Working for longer the new norm

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28 September 2016

A long life is something to celebrate, and figures from the OECD show Australians enjoy one of the highest life expectancies in the world. Even better, our life expectancy is rising and is expected to increase well into our 90s over the next four decades. But living longer also raises questions about how we will fund a retirement that could span one-quarter of our life.

Retiring early is a goal for many Australians, and a 2015 report by AMP/NATSEM found the average age for retirement is currently 63 years for men and 60 for women.

These retirees could live for another 20 years. Australian men currently aged 65 can, on average, expect to live to age 85, or 87 for women. So hanging up your work boots at age 63 can mean spending 22 years, maybe more, in retirement. That's a decent stretch of time, and it brings the challenge of paying for a retirement potentially extended across almost a quarter of a century.

The Age Pension is one option though anyone pinning their hopes entirely on government support should consider the sort of lifestyle it will fund. The latest ASFA Retirement Living Standard shows a retired couple needs a combined annual income of $34,216 to fund a 'modest' lifestyle. By comparison, the maximum Age Pension rate for a couple is $31,148 annually. And it's becoming harder to get. Anyone born after 1 January 1957 won't be eligible for the Age Pension until age 67.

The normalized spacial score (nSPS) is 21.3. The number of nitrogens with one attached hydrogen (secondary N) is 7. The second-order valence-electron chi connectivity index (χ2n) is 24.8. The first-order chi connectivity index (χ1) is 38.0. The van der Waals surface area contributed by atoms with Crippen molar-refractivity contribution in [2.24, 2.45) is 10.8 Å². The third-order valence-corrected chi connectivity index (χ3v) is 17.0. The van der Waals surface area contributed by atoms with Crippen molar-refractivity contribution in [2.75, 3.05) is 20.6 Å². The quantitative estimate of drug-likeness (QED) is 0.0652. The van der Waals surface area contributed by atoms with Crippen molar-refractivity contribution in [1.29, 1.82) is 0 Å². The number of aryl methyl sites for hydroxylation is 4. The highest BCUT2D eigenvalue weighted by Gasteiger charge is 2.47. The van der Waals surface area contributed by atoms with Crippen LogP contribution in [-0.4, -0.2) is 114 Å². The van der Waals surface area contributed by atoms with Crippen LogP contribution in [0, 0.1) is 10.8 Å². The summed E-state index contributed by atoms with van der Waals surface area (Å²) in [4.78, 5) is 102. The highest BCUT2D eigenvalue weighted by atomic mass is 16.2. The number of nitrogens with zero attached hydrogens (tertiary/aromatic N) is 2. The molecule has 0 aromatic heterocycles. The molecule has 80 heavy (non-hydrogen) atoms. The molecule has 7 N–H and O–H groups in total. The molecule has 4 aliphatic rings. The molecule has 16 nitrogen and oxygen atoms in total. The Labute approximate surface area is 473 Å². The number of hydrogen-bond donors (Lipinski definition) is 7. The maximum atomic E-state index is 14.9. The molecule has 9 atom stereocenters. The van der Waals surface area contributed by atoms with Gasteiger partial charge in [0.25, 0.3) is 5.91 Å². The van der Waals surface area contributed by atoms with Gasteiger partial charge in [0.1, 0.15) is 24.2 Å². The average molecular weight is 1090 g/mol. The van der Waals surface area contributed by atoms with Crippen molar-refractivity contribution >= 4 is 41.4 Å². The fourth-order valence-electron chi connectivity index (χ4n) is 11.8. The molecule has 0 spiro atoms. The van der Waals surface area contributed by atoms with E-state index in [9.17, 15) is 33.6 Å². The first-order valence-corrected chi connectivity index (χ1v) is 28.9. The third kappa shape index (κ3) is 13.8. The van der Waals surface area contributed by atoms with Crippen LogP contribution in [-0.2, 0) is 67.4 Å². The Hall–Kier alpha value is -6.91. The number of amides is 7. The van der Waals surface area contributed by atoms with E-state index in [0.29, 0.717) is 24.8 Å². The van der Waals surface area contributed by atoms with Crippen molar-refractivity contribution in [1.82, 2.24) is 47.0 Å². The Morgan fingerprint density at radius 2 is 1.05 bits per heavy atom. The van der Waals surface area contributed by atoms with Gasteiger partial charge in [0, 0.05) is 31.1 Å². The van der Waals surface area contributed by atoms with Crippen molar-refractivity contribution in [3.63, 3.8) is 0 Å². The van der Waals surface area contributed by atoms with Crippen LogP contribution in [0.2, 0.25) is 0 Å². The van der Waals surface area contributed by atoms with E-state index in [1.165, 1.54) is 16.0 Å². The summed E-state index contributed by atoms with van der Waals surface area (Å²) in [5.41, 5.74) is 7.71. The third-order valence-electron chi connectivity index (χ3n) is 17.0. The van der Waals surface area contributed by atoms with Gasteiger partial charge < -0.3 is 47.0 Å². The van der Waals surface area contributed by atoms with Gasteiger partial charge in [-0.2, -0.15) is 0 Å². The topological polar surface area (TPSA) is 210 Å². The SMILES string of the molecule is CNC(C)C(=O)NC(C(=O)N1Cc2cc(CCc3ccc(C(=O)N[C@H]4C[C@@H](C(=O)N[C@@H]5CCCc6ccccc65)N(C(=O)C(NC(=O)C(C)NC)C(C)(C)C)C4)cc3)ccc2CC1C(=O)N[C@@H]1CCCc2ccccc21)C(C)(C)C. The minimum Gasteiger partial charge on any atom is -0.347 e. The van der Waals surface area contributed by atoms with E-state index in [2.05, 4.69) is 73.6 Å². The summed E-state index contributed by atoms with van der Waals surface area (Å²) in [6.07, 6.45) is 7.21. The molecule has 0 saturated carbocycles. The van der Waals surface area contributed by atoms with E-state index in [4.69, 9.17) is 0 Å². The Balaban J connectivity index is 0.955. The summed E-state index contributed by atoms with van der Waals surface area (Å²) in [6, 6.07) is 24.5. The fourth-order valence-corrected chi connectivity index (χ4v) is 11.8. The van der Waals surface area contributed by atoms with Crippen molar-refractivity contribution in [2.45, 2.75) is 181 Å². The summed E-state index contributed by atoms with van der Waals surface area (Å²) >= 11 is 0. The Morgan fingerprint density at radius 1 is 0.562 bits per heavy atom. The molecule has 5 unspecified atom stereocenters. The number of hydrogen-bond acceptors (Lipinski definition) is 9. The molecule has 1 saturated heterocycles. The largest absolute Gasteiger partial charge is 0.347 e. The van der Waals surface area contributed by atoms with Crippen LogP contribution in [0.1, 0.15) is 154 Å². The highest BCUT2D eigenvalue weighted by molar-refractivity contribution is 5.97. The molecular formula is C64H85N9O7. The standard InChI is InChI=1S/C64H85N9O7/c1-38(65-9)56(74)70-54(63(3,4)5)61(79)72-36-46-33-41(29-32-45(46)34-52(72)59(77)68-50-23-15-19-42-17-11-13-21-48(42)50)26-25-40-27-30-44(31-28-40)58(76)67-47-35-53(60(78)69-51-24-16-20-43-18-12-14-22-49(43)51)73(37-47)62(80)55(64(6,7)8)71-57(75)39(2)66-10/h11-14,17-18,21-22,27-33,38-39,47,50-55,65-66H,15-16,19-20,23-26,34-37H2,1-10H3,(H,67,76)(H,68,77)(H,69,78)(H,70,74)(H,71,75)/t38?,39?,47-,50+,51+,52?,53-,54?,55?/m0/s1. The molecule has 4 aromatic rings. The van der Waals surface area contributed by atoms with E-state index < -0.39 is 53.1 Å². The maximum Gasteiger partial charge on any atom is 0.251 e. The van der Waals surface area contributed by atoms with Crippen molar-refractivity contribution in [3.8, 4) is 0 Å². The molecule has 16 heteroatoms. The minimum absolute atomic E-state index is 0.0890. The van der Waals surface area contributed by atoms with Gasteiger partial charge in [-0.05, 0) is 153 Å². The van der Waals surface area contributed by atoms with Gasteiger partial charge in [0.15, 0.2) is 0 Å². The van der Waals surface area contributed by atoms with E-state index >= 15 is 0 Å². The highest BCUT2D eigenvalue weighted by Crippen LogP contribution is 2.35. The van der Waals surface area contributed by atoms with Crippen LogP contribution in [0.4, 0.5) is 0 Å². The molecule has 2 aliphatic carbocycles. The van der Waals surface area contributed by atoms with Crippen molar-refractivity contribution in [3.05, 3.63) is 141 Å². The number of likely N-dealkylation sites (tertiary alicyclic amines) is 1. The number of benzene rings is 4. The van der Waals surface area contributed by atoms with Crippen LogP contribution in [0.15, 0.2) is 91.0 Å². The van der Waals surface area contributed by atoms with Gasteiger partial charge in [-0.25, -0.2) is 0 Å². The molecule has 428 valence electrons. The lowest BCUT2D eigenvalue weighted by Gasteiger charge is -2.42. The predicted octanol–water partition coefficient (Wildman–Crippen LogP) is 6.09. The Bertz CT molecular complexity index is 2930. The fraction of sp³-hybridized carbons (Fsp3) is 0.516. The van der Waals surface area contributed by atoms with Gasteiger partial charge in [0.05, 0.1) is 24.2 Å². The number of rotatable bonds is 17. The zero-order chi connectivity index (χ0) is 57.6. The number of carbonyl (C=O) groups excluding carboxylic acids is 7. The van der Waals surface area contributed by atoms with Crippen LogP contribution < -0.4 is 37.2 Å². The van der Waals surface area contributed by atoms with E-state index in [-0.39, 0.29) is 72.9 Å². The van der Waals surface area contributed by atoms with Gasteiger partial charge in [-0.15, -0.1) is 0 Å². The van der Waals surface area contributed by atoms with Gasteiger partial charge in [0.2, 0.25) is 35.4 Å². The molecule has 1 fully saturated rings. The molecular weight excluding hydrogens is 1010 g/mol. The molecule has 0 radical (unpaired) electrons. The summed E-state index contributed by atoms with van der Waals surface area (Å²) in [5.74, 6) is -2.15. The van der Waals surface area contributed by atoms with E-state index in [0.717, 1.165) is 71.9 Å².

This doesn't just reinforce the need to build a pool of assets including superannuation, which will provide money to live on in retirement. It also highlights the importance of thinking carefully about when you plan to exit the workforce.

Government research shows the most common factor influencing our decision to retire is financial security, and delaying retirement doesn't just mean less time relying on personal savings, it also provides more time to build a nest egg.

Already, many seniors are working for longer. One in two 60-64 year olds are still in the workforce, up from one in three in the 1970s. More than one in ten seniors aged 65-plus are still at the coalface though most work on a part-time basis.

The thought of staying in the workforce for longer won't be welcomed by everyone. However as we enjoy greater life expectancy it could become the new normal, and it pays to give some thought to your own retirement plans long before you prepare to exit the workforce.

Think about your likely life expectancy, the type of retirement lifestyle you'd like to lead, and consider how well your investments will pay for it all. It can be quite an eye opener, but it's the only way to lay plans for a decent future.

For more blogs written by Paul Clitheroe visit